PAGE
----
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Younithy - Shopping 2.0

Younithy is no average store. As soon as you enter the store at its Amsterdam address, the distinction between this property and its traditional neighbours becomes immediately apparent.

Forbo Allura Flex LVT installed in Younithy retail store

Unique, small scale displays with one-off clothing designs, custom made sneakers and sporty outfits by cult brands form the stores in-store. The space also features a juice bar with cosy seating area, a ‘hangout’ with lounge sofa and gaming computers, a hairdresser and professional tattoo studio.

The indoor football pitch to the rear of the store is particularly popular for after-school kick-abouts. If you didn’t know better, you’d think you were in a community centre. “Younithy definitely has a community role”, says founder, Casper Brans, with a smile. “Our retail concept has both commercial and societal objectives. It’s a hotspot where you can shop as well as chat, interact and play football with your friends. We hold regular events, such as product presentations, spontaneous performances and DJ sets. We offer our target group an experience that gives them a sense of belonging. Hence the blending of the words You and Unity. The message is a really important one for young people in this day and age.”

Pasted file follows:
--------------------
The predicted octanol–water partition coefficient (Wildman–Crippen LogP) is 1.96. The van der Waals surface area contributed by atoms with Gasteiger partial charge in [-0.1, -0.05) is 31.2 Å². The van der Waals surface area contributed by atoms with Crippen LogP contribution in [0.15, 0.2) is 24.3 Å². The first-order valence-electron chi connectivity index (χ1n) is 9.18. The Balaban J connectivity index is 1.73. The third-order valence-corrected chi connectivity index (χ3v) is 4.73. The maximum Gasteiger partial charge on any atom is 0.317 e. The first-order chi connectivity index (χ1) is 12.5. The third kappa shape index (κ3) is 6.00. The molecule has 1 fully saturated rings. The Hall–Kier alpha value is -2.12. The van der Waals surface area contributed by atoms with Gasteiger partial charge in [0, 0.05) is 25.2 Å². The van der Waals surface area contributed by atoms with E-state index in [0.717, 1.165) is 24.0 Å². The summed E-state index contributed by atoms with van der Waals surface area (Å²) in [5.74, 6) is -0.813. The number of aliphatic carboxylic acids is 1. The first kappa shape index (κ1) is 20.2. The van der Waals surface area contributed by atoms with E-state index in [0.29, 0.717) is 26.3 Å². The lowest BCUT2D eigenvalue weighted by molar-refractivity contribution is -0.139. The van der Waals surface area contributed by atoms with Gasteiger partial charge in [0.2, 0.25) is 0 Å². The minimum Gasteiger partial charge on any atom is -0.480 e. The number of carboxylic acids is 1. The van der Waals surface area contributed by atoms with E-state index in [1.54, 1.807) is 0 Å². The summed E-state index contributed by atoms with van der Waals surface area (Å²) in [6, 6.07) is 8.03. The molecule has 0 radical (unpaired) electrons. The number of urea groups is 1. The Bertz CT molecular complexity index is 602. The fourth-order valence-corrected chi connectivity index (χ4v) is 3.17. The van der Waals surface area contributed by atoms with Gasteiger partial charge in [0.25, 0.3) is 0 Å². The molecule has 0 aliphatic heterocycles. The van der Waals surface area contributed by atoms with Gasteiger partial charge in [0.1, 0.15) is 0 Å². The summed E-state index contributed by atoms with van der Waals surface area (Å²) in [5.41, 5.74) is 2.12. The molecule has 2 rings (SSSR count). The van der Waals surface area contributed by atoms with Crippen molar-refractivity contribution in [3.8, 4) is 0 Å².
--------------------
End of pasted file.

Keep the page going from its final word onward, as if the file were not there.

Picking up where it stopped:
Younithy

“Youth culture today is very much focused on material things and self-interest. Kids are no longer learning to do things that benefit their environment, without there being some kind of pay-off. Our team shows them another way: by joining forces with youngsters, listening to their stories and kicking a ball around, we create a social structure whereby earning money is not the primary goal. In fact, our entrepreneurs are often role models."

Younithy

Team spirit on the shop floor

Casper created Younithy to support young people’s development through entrepreneurship. The store evolved out of a previous project that Casper launched at football club, Zaanlandia. As the father of a footballing son, he noticed that there was little social connection between the lads on and off the pitch. “Everyone was interested in themselves. The final whistle had barely sounded and everyone was off. There was lack of team spirit, which I felt was behind the declining member numbers.” He arranged a sample sale at the club’s canteen and had boys aged 15-17 sell the sponsored clothing. The profits went to the club and another youth charity. It was a resounding success: the boys were enthusiastic and far more engaged with one another. Casper would later channel that collective effort into his store concept, because: “youngsters really are sociable and willing to do things for one another. You just need to know how to stimulate them.”